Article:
You might reasonably assume a fairy tale to be set long ago and far away, but master storyteller Niall Moorjiani returns to the genre’s roots. Their tale exists alongside us, here and now. On the Eildon Hills of the Scottish Borders, Moorjiani, or a character very like them – Scottish-born, of Indian descent, gender queer – sets out one dawn and by dusk is whisked away to Elfland.
This fairy tale is simply about real life – and Elfland
Nevertheless, the telling remains deeply and impressively grounded. Moorjiani dances between a traditional storytelling register and contemporary parlance, allowing the story to take on both more humour and more weight than it might otherwise. The “real world” – our world, full of delights like nail polish, threats like provincial racists, and simple facts like tractors in the fields – doesn’t so much intrude as insinuate itself. This fairy tale is not out of time, nor is it hyper-contemporary. It’s simply about real life – and Elfland.
The fairy elements of this fairy story are in continuity with the old medieval Borders tale of Thomas the Rhymer, who was taken by the Queen of Elfland and returned with the gift of prophecy and the inability to lie. Moorjiani’s nonbinary thane takes the role of the Queen and leads them back to an uncanny, magical, complicated world that is deftly painted in words and music.
The music provided live by Diana Redgrave is a crucial element of the story, adding immeasurably to the definition of space and tone. Seamlessly integrated one moment and explicitly called into the plot the next, Redgrave manages to fade into the background even while sitting directly in my eyeline, allowing the power of her music to transport the audience from place to place as easily as the Thane of Elfland moves Moorjiani’s nameless character.
A Fairie Tale is absolutely packed full of imagery and detail, which sweeps the story along and locates our characters in a myriad of beautiful and fantastical, and sometimes disturbing places and through a diverse range of experiences. Just like in real life, not all of the loose ends get tied up. Some details felt like they might be allusions to the Thomas the Rhymer story that this reviewer did not catch; other times characters appeared and then disappeared without a trace. I left the theatre with the emotional satisfaction of a story well told, but lots of questions about side characters whose tale I wish had been given more of an ending.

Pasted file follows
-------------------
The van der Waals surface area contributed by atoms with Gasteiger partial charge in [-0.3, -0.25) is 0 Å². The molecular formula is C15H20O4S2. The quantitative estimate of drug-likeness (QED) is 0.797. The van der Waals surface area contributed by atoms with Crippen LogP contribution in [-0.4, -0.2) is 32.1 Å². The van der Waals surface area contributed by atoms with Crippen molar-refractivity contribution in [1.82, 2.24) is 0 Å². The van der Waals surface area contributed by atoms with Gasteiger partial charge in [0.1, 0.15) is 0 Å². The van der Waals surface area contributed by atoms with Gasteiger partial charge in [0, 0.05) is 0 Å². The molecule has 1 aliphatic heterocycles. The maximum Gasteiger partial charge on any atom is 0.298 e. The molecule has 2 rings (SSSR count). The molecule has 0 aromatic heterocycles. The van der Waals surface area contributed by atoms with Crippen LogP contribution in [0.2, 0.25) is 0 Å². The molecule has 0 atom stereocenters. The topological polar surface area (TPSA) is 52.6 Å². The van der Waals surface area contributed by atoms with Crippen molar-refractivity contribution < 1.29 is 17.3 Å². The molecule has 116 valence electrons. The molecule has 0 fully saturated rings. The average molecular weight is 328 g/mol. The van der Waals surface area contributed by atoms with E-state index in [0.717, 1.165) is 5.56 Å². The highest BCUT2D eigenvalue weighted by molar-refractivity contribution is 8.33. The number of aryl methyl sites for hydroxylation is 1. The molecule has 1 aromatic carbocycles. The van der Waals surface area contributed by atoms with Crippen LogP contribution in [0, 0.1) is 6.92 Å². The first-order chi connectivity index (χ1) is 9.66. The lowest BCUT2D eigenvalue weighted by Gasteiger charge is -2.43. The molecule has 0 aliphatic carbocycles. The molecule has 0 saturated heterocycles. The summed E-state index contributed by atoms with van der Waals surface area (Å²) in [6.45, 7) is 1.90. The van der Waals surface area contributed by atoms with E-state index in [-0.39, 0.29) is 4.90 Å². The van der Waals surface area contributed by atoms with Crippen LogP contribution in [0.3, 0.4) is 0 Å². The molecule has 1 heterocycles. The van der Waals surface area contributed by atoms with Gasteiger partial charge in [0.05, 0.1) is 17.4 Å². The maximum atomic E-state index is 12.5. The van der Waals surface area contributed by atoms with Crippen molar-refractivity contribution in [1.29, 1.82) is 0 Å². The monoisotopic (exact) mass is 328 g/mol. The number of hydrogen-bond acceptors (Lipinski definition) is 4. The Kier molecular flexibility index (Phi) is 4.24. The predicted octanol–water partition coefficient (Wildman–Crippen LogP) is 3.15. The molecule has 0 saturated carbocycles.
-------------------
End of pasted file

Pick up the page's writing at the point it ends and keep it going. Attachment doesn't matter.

In their post-show speech, Moorjiani – wrapped in a trans flag – declared themself “shit at the political stuff, but [they] hope the show speaks for itself.” Perhaps what they meant was that they don’t preach or put out a call to action, to vote a certain way or support certain policies. However, a show with a queer, brown protagonist, portrayed by a queer, brown performer who refuses colour-blindness and the closet, is always political. A show that celebrates trans femininity and asserts that transfeminine joy and self-discovery is life, while hiding and staying in place is death, is of course political, to its immense credit. It absolutely speaks for itself.